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United States Department of Agriculture

Agricultural Research Service

Research Project: AQUATIC ANIMAL DIAGNOSTICS, PATHOGENESIS AND APPLIED EPIDEMIOLOGY Title: Proteomic analysis of Flavobacterium psychrophilum cultured in vivo and in iron-limited media

Authors
item Lafrentz, Benjamin
item Lapatra, Scott -
item Call, Douglas -
item Wiens, Gregory -
item Cain, Kenneth -

Submitted to: Meeting Abstract
Publication Type: Abstract Only
Publication Acceptance Date: July 1, 2009
Publication Date: September 21, 2009
Citation: Lafrentz, B.R., Lapatra, S.E., Call, D.R., Wiens, G.D., Cain, K.D. 2009. Proteomic analysis of Flavobacterium psychrophilum cultured in vivo and in iron-limited media. In: Flavobacterium 2009 Conference, September 21-23, 2009, Paris, France. p. 46.

Technical Abstract: Flavobacterium psychrophilum is the etiologic agent of bacterial coldwater disease and the pathogenic mechanisms of this important fish pathogen are not fully understood. Identifying bacterial components expressed in vivo may lead to a better understanding of pathogenesis and provide targets for vaccine development. Therefore, this study used a proteomic approach to identify differentially regulated proteins of F. psychrophilum during in vivo and iron-limited growth conditions. A total of 20 proteins were observed to be differentially regulated following culture of the bacterium in vivo and these were positively identified by LC-MS/MS analysis and Mascot searches of the F. psychrophilum genome. A number of proteins exhibited increased regulation in vivo, and included chaperone and stress proteins, a gliding motility protein, outer membrane proteins, and several proteins with unknown function. Two proteins exhibited decreased regulation in vivo and were identified as ferritin and an outer membrane protein. Culture of F. psychrophilum in iron-limited media resulted in similar expression for some of the identified proteins. The results suggest that some of these proteins may be involved in the pathogenesis of F. psychrophilum and may serve as vaccine candidate antigens.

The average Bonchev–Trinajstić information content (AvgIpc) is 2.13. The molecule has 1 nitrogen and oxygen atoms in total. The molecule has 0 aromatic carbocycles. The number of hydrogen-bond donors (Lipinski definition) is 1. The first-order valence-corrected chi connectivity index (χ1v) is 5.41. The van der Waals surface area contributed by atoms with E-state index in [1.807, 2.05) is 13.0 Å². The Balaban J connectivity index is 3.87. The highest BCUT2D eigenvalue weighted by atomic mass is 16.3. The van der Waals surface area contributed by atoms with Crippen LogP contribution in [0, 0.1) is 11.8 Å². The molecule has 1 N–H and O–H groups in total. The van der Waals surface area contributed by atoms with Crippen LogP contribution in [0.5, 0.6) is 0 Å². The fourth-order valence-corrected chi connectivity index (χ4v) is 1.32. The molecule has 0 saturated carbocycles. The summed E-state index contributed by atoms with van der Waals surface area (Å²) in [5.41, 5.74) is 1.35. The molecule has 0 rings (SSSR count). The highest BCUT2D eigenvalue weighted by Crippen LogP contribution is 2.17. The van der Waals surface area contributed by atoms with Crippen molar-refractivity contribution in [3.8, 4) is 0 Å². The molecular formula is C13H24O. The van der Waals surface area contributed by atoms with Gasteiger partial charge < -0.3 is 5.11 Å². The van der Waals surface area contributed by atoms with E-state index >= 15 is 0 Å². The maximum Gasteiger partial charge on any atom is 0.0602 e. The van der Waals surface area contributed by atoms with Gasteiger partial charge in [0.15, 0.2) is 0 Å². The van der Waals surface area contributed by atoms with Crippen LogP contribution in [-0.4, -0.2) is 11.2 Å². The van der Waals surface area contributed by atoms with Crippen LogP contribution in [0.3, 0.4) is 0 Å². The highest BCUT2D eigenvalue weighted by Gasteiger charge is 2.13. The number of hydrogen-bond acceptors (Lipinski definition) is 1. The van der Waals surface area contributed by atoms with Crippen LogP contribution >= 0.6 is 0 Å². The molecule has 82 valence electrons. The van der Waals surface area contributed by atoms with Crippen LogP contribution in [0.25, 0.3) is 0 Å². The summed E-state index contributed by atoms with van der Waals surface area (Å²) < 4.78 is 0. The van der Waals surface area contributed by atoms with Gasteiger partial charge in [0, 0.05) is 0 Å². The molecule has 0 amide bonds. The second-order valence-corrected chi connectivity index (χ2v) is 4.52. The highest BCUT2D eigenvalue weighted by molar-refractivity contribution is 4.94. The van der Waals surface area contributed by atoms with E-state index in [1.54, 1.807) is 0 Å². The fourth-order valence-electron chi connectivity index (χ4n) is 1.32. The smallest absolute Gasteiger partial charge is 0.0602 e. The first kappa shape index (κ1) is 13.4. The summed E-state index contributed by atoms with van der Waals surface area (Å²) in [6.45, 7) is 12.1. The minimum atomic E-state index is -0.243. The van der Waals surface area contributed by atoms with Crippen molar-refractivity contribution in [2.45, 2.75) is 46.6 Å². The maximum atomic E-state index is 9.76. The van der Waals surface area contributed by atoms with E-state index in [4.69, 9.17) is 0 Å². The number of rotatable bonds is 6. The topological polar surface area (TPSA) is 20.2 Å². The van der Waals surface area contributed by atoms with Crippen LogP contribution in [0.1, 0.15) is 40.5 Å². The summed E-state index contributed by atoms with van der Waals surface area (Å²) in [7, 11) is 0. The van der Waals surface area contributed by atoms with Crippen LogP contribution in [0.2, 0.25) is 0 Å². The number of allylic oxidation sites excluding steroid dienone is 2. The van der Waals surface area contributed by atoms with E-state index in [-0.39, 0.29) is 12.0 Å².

Last Modified: 10/24/2014
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